There actually is another trick to this.  There are two different methods.  I will go over the method I learned from Harry Lorayne first.

Visual Story Memorization Method

In the first method, you will create a vivid story in your mind in order to memorize the order of the deck of cards.  Note: You are not memorizing the place number of every card, as you would when learning a memorized deck stack like Mnemonica.  You are instead, just memorizing the order of the cards.  Basically which card comes first, and then what’s the next card after that, and the next card after that, and so on and so on.

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To be honest, it’s been a while since I read Harry’s book, so this may not even be the way that he teaches, I cannot remember.  But this is what I learned to use, so I’ll just teach it here.

What you want to do is start with the first card of the deck, get the object or person you have connected to that card, and then think about the person or object doing something, or just sitting there.  Then look at the second card in the deck.  Think about this next person or object coming into the scene with the first person or object, and doing something very silly, crazy, or visual.  The more visual or crazy it is, the better you will remember this.

For example, let’s say your first word is a mailman, and your second word is a dog.  You could make a visual story in which the story starts with a mailman walking down the street to deliver some mail, and then a dog comes running out of nowhere and jumps on him.

Then look at the next card in the stack.  Let’s say it’s the card that you’ve associated with the word pen.  Now you want to continue this crazy story, by adding a pen into the next sequence of events.  For example, you could have the mailman pull a pen out of his pocket, maybe even a giant pen to make it more visual and memorable, and then have him throw the pen down the road as the dog goes chasing after it.

So continue to do the visual story creation in your mind by going through each card and adding that object into your story next.  Then, when you are ready to recall the order of the cards, you just have to replay the story in your mind.

First, you will see the mailman walking down the road and you will know the first card because it’s whatever card you have connected to a mailman.  Then you will see the dog jumping on the mailman, and you will think of the next card in the order since it will be whatever card you have connected to a dog.  And so on, and so on.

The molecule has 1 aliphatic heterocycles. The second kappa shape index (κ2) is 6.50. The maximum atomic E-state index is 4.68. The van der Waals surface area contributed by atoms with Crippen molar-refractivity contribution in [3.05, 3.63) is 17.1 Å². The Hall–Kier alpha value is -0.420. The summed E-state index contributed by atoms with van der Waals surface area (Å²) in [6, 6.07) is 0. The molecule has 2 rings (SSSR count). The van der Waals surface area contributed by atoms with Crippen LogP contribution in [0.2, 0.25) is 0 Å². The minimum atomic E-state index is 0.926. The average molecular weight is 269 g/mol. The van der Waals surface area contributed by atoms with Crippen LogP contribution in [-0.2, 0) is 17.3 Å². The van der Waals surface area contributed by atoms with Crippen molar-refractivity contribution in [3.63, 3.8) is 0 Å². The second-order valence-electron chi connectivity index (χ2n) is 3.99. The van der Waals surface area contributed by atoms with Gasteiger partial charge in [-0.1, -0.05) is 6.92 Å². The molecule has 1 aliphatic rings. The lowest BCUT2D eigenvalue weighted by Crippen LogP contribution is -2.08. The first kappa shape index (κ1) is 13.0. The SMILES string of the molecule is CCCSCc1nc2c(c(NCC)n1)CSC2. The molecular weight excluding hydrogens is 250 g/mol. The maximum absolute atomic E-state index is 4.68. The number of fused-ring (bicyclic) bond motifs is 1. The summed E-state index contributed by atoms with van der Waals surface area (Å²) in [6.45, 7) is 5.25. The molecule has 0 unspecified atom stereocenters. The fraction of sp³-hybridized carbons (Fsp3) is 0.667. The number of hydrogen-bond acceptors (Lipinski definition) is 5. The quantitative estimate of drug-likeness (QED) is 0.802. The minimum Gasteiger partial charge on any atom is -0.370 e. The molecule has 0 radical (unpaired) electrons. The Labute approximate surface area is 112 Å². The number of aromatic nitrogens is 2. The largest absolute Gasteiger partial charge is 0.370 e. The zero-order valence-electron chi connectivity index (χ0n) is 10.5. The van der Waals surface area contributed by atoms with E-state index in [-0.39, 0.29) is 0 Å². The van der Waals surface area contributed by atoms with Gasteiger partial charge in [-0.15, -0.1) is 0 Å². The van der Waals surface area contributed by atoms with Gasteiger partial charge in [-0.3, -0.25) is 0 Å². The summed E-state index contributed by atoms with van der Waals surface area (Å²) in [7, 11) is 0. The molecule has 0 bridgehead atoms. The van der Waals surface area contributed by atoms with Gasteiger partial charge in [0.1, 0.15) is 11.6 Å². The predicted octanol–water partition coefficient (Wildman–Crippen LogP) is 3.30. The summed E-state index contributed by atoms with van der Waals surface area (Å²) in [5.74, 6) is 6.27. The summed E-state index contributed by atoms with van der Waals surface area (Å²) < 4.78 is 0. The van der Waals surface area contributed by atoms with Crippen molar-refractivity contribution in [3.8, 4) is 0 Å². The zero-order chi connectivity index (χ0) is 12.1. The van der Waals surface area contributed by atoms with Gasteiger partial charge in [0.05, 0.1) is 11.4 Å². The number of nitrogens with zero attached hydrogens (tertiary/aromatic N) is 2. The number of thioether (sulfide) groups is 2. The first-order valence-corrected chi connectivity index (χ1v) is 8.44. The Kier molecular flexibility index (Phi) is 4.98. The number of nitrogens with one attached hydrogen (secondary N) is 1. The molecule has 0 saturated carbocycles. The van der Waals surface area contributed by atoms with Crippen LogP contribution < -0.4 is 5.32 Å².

POA Memorization Method

If you watched the previous videos, they talk about the POA method for memorizing the order of the deck of cards.  Here’s how this method works.

POA stands for Person-Object-Action.  So whenever you memorize your card association, you need to add an extra two steps to the process.  Basically, instead of just memorizing a person or object for each card, you will memorize a person, an object, and an action.

So, for the King of Hearts, you might memorize your dad hugging a bear.  Your dad is the person, the action is hugging, and the object is a bear.  Those three items will all be connected to the King of Hearts in your mind.

Then, you will memorize the deck of cards in groups of three cards.  So you will start by looking at the first three cards of the deck.  The first card will be the person, the next will be the object, and the third will be the action.

You will think of the person that is connected to the first card in the group, the object that is connected to the second card in the group, and the action that is connected to the third card in the group.  Then you will create a scene in your mind using that set of person, object, and action.

So if you visualized your Uncle Jack flying on a bear, when you recalled that scene in your mind, you would be able to remember the card connected to your Uncle Jack, the card that is connected to the action of flying, and then the card that is connected to the object that is the bear.  In our example, we know the King of Hearts is connected to the bear, so the third card in the group would be the King of Hearts.